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Well put Russell, and the film finally legitimizes the "Spike Jonze cool movie video aesthetic" as an art form that can produce extended films that are really beautiful and engaging to watch. There are a lot of levels on which Eternal Sunshine is a great pick for our list.

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it's not the ghosts that make the film spiritually significant: it's what the central character goes through...

Ron, my man, replace "ghosts" with "memories" and you'll have the best reason I can think of to include Eternal Sunshine of the Spotless Mind on this list....

Oooh, nicely done!

Fact is, I liked SPOTLESS a lot, and expect to be watching it again some time. When I do, I'll keep this thought in mind.

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I think if we're gonna question films like 13 conversations, Signs, The Passion of the Christ,we certainly need to question Magnolia. I think the The Royal Tennenbaums is a far more worthy tale of forgiveness than Magnolia is.

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Out of so many films, I think we should be allowed to vote for at least 3, or else your results aren't neccesarilly going to say too much.

Mine would be

The Matrix

American Beauty

Fight Club

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Ooh! That's good to hear. I'd be intrigued to listen in to those discussions.

I wonder if this list is ever going to become definitive, a percentage of it probably will.

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Since 30% of the poll says to dump American Beauty and folks have said:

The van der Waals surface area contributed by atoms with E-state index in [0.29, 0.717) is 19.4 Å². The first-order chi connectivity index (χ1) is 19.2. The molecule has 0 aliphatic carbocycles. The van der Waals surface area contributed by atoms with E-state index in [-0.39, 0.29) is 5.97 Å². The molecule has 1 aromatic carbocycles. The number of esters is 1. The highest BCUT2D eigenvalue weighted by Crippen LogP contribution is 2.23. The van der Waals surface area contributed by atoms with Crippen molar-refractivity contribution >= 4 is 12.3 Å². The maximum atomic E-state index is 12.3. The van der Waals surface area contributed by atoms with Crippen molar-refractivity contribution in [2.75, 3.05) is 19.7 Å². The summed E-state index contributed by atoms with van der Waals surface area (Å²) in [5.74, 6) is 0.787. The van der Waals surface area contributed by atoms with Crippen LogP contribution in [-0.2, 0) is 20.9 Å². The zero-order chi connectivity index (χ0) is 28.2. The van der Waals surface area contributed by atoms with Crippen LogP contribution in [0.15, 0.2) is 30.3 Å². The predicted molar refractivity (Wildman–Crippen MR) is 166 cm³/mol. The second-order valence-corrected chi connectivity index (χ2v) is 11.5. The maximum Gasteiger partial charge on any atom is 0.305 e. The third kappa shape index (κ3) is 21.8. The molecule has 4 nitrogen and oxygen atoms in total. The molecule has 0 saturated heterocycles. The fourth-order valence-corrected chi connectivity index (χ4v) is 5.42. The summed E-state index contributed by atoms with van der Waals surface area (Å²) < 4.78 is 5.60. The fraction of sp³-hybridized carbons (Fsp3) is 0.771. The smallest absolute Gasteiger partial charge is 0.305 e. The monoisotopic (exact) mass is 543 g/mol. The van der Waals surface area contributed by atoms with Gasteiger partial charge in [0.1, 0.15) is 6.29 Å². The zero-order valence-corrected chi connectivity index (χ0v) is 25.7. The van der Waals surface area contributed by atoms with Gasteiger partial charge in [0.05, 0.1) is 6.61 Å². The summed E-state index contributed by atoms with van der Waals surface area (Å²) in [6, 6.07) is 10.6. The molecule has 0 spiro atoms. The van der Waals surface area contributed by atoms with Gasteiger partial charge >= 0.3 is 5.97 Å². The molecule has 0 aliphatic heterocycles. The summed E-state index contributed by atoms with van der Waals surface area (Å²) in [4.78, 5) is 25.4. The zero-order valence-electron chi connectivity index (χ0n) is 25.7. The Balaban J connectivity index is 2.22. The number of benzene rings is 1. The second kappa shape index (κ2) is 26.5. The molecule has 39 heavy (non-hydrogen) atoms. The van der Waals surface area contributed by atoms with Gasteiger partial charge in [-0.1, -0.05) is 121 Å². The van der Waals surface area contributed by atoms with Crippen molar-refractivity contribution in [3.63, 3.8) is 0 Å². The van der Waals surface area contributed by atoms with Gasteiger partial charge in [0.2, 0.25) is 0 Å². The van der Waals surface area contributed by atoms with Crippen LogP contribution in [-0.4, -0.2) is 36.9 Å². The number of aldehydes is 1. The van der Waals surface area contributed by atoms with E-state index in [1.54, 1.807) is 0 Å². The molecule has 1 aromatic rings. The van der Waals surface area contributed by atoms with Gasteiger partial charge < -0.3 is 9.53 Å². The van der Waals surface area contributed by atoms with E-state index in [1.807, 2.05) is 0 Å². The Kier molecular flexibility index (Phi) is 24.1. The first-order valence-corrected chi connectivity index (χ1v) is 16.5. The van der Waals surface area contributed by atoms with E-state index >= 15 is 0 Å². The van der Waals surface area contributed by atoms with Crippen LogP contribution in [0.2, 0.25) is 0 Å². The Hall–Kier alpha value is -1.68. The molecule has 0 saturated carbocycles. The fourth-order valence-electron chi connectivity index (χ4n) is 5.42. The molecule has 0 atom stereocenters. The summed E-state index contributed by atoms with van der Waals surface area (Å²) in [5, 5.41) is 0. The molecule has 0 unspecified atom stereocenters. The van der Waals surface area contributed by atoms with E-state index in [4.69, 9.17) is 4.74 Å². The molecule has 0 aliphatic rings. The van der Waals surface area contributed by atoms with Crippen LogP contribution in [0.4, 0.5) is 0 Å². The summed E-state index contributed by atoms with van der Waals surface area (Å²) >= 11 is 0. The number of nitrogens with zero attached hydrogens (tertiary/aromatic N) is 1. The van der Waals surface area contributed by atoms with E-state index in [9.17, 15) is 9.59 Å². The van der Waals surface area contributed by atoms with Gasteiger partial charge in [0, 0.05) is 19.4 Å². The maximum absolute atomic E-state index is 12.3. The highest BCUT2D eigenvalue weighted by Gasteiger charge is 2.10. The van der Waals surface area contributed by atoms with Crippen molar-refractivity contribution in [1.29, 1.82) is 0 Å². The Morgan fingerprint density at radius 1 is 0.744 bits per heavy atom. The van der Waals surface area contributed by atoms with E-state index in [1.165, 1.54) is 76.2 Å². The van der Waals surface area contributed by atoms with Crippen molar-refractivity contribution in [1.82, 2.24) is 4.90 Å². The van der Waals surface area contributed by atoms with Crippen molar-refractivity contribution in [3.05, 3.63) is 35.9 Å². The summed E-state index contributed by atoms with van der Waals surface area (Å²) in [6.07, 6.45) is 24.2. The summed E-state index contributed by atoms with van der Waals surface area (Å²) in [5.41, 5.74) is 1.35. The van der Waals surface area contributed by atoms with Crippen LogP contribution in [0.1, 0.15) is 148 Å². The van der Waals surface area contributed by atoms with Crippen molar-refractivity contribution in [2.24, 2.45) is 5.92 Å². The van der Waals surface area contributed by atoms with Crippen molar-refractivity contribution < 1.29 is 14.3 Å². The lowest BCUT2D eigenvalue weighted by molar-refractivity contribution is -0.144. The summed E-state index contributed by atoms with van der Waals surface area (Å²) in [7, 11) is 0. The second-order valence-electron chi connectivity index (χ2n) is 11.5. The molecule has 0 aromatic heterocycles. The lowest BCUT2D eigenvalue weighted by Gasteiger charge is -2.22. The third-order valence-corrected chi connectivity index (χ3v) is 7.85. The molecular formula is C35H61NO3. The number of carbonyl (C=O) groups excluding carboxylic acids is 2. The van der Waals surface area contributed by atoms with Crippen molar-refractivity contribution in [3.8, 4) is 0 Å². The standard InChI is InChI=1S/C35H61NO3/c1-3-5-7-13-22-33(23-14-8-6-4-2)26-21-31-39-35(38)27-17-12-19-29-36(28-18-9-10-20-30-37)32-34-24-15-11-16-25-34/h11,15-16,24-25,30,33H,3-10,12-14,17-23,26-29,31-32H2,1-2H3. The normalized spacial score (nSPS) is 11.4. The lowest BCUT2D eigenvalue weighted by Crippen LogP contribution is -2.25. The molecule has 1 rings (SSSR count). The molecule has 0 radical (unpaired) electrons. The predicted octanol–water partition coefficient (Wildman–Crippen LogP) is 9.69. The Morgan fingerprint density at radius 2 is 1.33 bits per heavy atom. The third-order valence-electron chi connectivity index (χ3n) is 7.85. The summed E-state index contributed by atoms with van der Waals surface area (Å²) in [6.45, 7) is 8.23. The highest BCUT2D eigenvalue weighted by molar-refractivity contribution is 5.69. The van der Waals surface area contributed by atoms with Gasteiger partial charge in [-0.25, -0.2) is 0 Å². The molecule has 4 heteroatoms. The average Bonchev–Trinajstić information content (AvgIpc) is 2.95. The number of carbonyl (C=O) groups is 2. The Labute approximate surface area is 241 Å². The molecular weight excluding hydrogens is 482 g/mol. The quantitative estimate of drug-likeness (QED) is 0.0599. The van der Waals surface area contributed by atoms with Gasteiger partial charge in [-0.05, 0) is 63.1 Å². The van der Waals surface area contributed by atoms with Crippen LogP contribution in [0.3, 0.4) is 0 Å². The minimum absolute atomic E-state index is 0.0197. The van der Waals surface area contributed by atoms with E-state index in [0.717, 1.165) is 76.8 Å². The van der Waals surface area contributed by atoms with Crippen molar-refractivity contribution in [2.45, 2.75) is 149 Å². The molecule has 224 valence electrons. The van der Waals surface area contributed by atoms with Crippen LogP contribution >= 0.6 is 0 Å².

I don't mind sharing the movie I voted off the list: It's "American Beauty," which I've disdained here from day one.

But my vote was only the second so far, and the first was for ... "Stevie"! I can see how someone might not have cared for that film, but it's so clearly a work of spiritual depth, showing sin and its consequences, as well as healing and forgiveness, that I can't fathom why anyone would vote it off the list.

I know, I know: Some think "American Beauty" shows some of those same traits. But it's fake; "Stevie" is the real deal.

Just wanted to voice my surprise.

and

I'm also in agreement about American Beauty even though there were many things I liked about the film. Whatever good I discovered was eventually eclipsed  by the overbearing, preachy stereotypes (the melodramatic, angst-ridden daughter, the bigoted, homophobic military man, etc...) that always seemed more in keeping with your standard issue movie-of-the-week than an oscar-caliber film.

Perhaps it's time to put up a defense.

I got Useless Beauty for Christmas and have just started in. (It's a book about Ecclesiastes and film). Johnston has one of the chapters on AB (which I haven't got to yet), but he has this paragraph early on in discussing some of the films that reflect Qoheleth's themes):

There is perhaps no better example than the 1999 Academy Award-winning movie American Beauty which calls into question our contemporary obsession with producing "beauty" while simultaneously suggesting that there is another more fragile beauty that is present for those who have eyes to see it. Lester's voice-over as the movies beginning and end serves in a similar way to the opening and closing poems of Ecclesiastes, bookending what happens in between:"It's hard to stay mad when there's so much beauty in the world. . . . I can't feel anything but gratitude for every single moment of my stupid little life." (p.21)

That Johnston makes this statement may not make AB a shoe-in to stay on the list, but perhaps it will encourage some of those who want it gone to watch it again in light of what he's said.

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I think its generally accepted that its a good piece of dialgoue but what is objected too round here is the way the film wants to have its cake an eat it, playing for laughs with the scenes of Lester being self centered, bfore coming up with that conclusion.

Matt

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OK, I get why so many people don't like American Beauty (I violently disagree with them, but I get it). But in a similar vein, it seems to me is Bad Lieutenant which I haven't heard much opposition to. (The poll shows 16 votes to dump AB and 1 to dump BL.) Actually, maybe not all that similar since I find AB far more rewarding and redeeming, and find BL pretty unworthy of the list.